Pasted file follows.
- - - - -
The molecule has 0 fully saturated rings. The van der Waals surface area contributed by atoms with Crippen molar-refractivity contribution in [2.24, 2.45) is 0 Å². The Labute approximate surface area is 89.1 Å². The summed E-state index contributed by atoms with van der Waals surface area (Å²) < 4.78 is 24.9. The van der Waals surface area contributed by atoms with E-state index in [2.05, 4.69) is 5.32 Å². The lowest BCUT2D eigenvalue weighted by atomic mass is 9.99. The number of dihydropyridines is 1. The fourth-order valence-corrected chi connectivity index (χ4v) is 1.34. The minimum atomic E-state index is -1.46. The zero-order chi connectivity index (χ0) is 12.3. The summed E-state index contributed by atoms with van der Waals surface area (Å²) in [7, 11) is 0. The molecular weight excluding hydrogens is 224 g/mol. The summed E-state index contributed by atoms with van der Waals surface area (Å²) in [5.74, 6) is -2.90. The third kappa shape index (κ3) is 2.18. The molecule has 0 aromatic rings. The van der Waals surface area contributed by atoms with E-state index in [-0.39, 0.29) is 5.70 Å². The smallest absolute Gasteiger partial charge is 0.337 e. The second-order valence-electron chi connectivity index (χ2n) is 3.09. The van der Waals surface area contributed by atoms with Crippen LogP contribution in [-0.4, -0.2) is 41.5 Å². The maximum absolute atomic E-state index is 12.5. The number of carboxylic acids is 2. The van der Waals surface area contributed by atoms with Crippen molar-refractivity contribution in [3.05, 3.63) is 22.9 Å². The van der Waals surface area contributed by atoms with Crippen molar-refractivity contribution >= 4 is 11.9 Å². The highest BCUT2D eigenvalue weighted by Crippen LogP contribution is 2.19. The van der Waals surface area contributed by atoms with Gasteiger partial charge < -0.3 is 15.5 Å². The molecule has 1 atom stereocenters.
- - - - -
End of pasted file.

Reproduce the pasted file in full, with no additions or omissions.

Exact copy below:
The molecule has 0 fully saturated rings. The van der Waals surface area contributed by atoms with Crippen molar-refractivity contribution in [2.24, 2.45) is 0 Å². The Labute approximate surface area is 89.1 Å². The summed E-state index contributed by atoms with van der Waals surface area (Å²) < 4.78 is 24.9. The van der Waals surface area contributed by atoms with E-state index in [2.05, 4.69) is 5.32 Å². The lowest BCUT2D eigenvalue weighted by atomic mass is 9.99. The number of dihydropyridines is 1. The fourth-order valence-corrected chi connectivity index (χ4v) is 1.34. The minimum atomic E-state index is -1.46. The zero-order chi connectivity index (χ0) is 12.3. The summed E-state index contributed by atoms with van der Waals surface area (Å²) in [7, 11) is 0. The molecular weight excluding hydrogens is 224 g/mol. The summed E-state index contributed by atoms with van der Waals surface area (Å²) in [5.74, 6) is -2.90. The third kappa shape index (κ3) is 2.18. The molecule has 0 aromatic rings. The van der Waals surface area contributed by atoms with E-state index in [-0.39, 0.29) is 5.70 Å². The smallest absolute Gasteiger partial charge is 0.337 e. The second-order valence-electron chi connectivity index (χ2n) is 3.09. The van der Waals surface area contributed by atoms with Crippen LogP contribution in [-0.4, -0.2) is 41.5 Å². The maximum absolute atomic E-state index is 12.5. The number of carboxylic acids is 2. The van der Waals surface area contributed by atoms with Crippen molar-refractivity contribution in [3.05, 3.63) is 22.9 Å². The van der Waals surface area contributed by atoms with Crippen molar-refractivity contribution >= 4 is 11.9 Å². The highest BCUT2D eigenvalue weighted by Crippen LogP contribution is 2.19. The van der Waals surface area contributed by atoms with Gasteiger partial charge < -0.3 is 15.5 Å². The molecule has 1 atom stereocenters.